The Court of Appeal (Fourth Dist., Div. Two) reversed.  AIG’s subrogation letter to Planet Bingo was an invitation to negotiate a settlement.  Although the demand was for an amount in excess of policy limits, expert declarations presented on summary judgment indicated that this type of letter was routine in the industry and opened the door to negotiations to resolve the matter including within policy limits.  Thus, there was a triable issue whether the demand presented an opportunity to settle for policy limits.  The court left for remand the questions of whether there can be bad faith liability for failure to settle in the absence of an excess judgment, and, if so, whether the insured’s lost profits were a valid measure of bad faith damages. 

Parents have an insurable interest in an adult child’s personal property in their home.  Wexler v. California Fair Plan Association (2021) 63 Cal.App.5th 55.

Adult daughter lived with her parents, whose home was insured against fire damage under a California FAIR Plan policy.  Claiming smoke damaged her personal property located in her parents’ home, daughter sought insurance benefits from FAIR Plan.  FAIR Plan denied coverage based on a dispute over the cause of the damage.  Parents and daughter brought a coverage action, but parents dismissed their claims and daughter sought to proceed alone on a claim for bad faith.  FAIR Plan demurred to daughter’s complaint on the ground she was not an insured under the policy, which was issued only to her parents.  The trial court granted the motion.

A majority of the Court of Appeal (Second. Dist., Div. Eight) affirmed.  The FAIR Plan, which is a limited type of insurance policy, was expressly issued to the parents and did not cover any additional insureds.  Daughter therefore lacked standing under the policy to seek benefits.  Further, she did not qualify as a third party beneficiary of the policy.  Benefitting her was not a motivating purpose of the contract, and the contract’s benefits could be achieved through enforcement by the parents, who were entitled to coverage for all personal property in the home.  Accordingly, parents, but not daughter, could seek coverage for the damage–and without a claim for coverage, daughter could not pursue a claim for bad faith.  In so holding, the majority rejected daughter’s (and the dissent’s) argument that her parents lacked an insurable interest in her personal property.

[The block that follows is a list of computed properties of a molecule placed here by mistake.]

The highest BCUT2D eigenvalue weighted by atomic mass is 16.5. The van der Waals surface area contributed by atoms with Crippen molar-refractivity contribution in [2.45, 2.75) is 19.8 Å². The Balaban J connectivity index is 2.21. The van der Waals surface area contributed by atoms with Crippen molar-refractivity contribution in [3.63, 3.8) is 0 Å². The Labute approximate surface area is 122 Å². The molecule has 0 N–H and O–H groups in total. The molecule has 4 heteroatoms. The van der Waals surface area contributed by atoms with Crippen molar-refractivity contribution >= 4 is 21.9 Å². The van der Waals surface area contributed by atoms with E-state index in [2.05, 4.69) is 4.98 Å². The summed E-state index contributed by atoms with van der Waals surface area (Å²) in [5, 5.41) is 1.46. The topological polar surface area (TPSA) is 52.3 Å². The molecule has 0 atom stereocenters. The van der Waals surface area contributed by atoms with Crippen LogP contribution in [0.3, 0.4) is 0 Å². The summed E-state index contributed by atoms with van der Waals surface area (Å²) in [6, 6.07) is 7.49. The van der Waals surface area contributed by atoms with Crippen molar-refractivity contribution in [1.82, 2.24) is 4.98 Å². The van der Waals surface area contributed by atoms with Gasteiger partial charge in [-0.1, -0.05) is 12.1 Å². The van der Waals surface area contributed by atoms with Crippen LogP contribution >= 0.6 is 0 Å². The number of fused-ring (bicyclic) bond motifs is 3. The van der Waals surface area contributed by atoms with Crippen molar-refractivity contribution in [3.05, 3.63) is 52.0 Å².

Primary insurer had shown sufficient likelihood of success on claim that umbrella insurer defrauded it into settling contribution lawsuit to survive umbrella insurer’s anti-SLAPP motion.  Truck Insurance Exchange v. Federal Insurance Company (2021) 63 Cal.App.5th 211.

A product manufacturer received a defense and indemnity against asbestos personal injury claims under an umbrella policy issued by Federal Insurance.  After the manufacturer discovered it had an unexhausted primary policy from Truck Insurance, Federal sought contribution from Truck.  A trial court found Truck liable for contribution, and while that decision was on appeal, the parties reached a settlement that provided Truck would pay contribution and would defend the manufacturer until the Truck primary policy exhausted.  After the Truck policy did exhaust, Truck filed its own contribution lawsuit, seeking contribution from Federal for the defense costs incurred after the exhaustion date.  Federal defended against Truck’s lawsuit on the theory that its policy did not contain a duty to defend, and that it defended the manufacturer before only as a business decision.  The trial court agreed that the Federal policy did not contain a duty to defend, and entered judgment for Federal.  Truck then brought the present action for fraud against Federal.  Truck argued that if Federal had paid defense costs only as a volunteer, Truck should not have been liable for contribution and it was defrauded in entering into the settlement by Federal’s representations in the first contribution action that it defended the manufacturer pursuant to its policy.  Federal then filed an anti-SLAPP motion, arguing that its representations in the first contribution action were protected statements made in the context of litigation.  The trial court concluded that the action did arise out of protected activity, but that Truck was likely to prevail on its fraud claim.  The court thus denied the motion, and Federal appealed.

The Court of Appeal (Second Dist., Div. Eight) affirmed.   While the gravamen of Truck’s complaint arose out of Federal’s protected petitioning activity, Truck had shown a probability of prevailing on the merits that Federal had committed extrinsic fraud by not disclosing in the prior action that it had paid as a volunteer and not pursuant to the terms of its policy.  Whether Truck reasonably or unreasonably failed to discover that the Federal policy lacked a duty to defend in the underlying action was a factual dispute for the jury to resolve; the existence of that factual disputed sufficed to defeat the anti-SLAPP motion.